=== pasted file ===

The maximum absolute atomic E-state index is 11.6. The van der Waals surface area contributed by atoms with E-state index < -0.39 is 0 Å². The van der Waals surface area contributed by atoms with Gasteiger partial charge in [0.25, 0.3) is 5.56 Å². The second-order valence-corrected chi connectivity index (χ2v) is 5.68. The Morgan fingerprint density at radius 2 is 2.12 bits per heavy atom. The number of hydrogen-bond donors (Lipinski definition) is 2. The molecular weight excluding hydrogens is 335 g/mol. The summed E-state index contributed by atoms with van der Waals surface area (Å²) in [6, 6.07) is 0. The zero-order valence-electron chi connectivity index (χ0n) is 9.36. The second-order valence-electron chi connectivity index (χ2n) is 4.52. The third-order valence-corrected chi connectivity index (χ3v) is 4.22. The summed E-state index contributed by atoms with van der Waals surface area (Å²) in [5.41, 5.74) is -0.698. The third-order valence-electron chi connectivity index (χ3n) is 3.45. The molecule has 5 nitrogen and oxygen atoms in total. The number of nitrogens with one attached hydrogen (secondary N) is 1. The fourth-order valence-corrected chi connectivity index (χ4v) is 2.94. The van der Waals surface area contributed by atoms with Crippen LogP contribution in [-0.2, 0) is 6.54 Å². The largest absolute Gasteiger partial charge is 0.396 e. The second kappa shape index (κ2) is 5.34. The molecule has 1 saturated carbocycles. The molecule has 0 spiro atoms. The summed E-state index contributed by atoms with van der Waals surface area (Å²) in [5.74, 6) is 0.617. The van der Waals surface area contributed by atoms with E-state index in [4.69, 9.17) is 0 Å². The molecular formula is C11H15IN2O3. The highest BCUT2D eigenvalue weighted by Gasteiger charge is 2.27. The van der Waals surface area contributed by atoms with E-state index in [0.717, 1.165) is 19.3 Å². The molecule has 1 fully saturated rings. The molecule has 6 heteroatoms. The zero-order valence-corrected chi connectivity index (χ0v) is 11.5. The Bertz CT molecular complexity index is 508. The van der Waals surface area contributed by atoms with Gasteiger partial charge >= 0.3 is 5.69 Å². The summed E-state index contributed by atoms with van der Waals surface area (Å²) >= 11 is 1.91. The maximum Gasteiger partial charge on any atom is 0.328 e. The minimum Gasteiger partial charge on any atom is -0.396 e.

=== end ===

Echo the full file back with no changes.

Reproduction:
The maximum absolute atomic E-state index is 11.6. The van der Waals surface area contributed by atoms with E-state index < -0.39 is 0 Å². The van der Waals surface area contributed by atoms with Gasteiger partial charge in [0.25, 0.3) is 5.56 Å². The second-order valence-corrected chi connectivity index (χ2v) is 5.68. The Morgan fingerprint density at radius 2 is 2.12 bits per heavy atom. The number of hydrogen-bond donors (Lipinski definition) is 2. The molecular weight excluding hydrogens is 335 g/mol. The summed E-state index contributed by atoms with van der Waals surface area (Å²) in [6, 6.07) is 0. The zero-order valence-electron chi connectivity index (χ0n) is 9.36. The second-order valence-electron chi connectivity index (χ2n) is 4.52. The third-order valence-corrected chi connectivity index (χ3v) is 4.22. The summed E-state index contributed by atoms with van der Waals surface area (Å²) in [5.41, 5.74) is -0.698. The third-order valence-electron chi connectivity index (χ3n) is 3.45. The molecule has 5 nitrogen and oxygen atoms in total. The number of nitrogens with one attached hydrogen (secondary N) is 1. The fourth-order valence-corrected chi connectivity index (χ4v) is 2.94. The van der Waals surface area contributed by atoms with Crippen LogP contribution in [-0.2, 0) is 6.54 Å². The largest absolute Gasteiger partial charge is 0.396 e. The second kappa shape index (κ2) is 5.34. The molecule has 1 saturated carbocycles. The molecule has 0 spiro atoms. The summed E-state index contributed by atoms with van der Waals surface area (Å²) in [5.74, 6) is 0.617. The van der Waals surface area contributed by atoms with E-state index in [4.69, 9.17) is 0 Å². The molecular formula is C11H15IN2O3. The highest BCUT2D eigenvalue weighted by Gasteiger charge is 2.27. The van der Waals surface area contributed by atoms with E-state index in [0.717, 1.165) is 19.3 Å². The molecule has 1 fully saturated rings. The molecule has 6 heteroatoms. The zero-order valence-corrected chi connectivity index (χ0v) is 11.5. The Bertz CT molecular complexity index is 508. The van der Waals surface area contributed by atoms with Gasteiger partial charge >= 0.3 is 5.69 Å². The summed E-state index contributed by atoms with van der Waals surface area (Å²) >= 11 is 1.91. The maximum Gasteiger partial charge on any atom is 0.328 e. The minimum Gasteiger partial charge on any atom is -0.396 e.